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The Plan: Dreaming By on


Lamentations: Kinah 31: Egypt & Jerusalem



A fire of elation burns within me, when I recall in my heart what happened
when I went forth from Egypt.

But I shall arouse lamentations, so that I’ll remember what occurred
when I went forth from Jerusalem.

This Kinah compares and contrast the great joy and celebration that were ours when we left Egypt to the crying and devastation we experienced when we were forced from Jerusalem.

It is more than just comparison and contrast: We see the seeds of each in the other; the hints of sadness even as we left Egypt in miraculous redemption, and the buds of hope even as we were driven from a smoldering Jerusalem.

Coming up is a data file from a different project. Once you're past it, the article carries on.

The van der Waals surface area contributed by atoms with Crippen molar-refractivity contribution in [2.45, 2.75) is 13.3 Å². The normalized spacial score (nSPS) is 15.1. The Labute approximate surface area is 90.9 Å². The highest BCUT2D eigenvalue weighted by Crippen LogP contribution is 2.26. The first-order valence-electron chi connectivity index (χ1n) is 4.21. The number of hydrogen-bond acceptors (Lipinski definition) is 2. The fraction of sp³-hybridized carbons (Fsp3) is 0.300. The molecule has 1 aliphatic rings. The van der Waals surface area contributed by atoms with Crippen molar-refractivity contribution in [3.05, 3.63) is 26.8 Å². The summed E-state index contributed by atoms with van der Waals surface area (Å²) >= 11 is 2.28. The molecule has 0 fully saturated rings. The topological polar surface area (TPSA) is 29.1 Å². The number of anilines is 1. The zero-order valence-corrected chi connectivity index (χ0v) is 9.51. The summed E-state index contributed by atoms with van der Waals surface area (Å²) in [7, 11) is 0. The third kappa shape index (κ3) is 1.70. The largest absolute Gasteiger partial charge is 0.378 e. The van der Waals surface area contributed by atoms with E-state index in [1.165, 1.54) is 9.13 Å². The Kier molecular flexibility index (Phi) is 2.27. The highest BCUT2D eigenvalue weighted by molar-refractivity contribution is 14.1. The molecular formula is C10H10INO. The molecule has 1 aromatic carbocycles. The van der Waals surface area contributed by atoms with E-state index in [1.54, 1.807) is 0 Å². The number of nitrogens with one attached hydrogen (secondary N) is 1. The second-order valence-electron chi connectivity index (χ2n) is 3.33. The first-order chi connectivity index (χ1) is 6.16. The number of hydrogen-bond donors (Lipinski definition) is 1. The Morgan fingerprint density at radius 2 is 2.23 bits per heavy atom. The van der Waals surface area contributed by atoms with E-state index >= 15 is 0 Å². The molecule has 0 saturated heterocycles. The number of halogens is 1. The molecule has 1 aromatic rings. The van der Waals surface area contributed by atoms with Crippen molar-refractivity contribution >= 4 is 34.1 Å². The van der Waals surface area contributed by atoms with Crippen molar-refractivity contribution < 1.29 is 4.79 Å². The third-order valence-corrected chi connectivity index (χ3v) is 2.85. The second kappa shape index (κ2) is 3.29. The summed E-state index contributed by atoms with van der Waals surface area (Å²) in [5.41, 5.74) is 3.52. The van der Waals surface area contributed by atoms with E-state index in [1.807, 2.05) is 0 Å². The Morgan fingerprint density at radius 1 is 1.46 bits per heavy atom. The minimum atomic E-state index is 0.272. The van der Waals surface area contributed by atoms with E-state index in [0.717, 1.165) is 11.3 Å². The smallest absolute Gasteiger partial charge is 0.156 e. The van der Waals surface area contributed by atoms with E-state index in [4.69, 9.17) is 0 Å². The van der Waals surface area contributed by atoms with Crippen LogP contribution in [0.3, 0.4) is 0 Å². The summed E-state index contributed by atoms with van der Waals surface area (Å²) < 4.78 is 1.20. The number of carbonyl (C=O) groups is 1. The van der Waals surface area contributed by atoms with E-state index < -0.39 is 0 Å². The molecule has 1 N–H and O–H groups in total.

There are numerous teachings in the Talmud that speak of the very fine line that exists between good and evil, life and death, joy and mourning:

A certain caravan merchant once said to Rabbah bar bar Channah, “Come, I will show you the place where the heaven and earth touch so closely it appears that they are kissing.” Bava Batra 74a

The sun is red at sunrise because it passes by the roses of the Garden of Eden, and at sunset because it passes by the gate of Hell. Bava Batra 84a

One of the Torah-Masters taught:
The day Rabbi Akiva died, Rabbi Yehudah the Prince was born.
When Rabbi Yehudah the Prince died, Rav yehudah was born.
When Rav Yehudah was died, Rava was born.
When Rava died, Rav Ashi was born, which indicates that no Righteous Person dies until a similar one is created, as the verse shows, “The sun rises, and the sun sets,” (Ecclesiastes 1:5) Kiddushin 72b

This is why Tisha B’Av, the saddest day of the Jewish calendar, is also a Mo’ed, a Festival. This Kinah challenges us to discover the promise of a joyous future even as we mourn.

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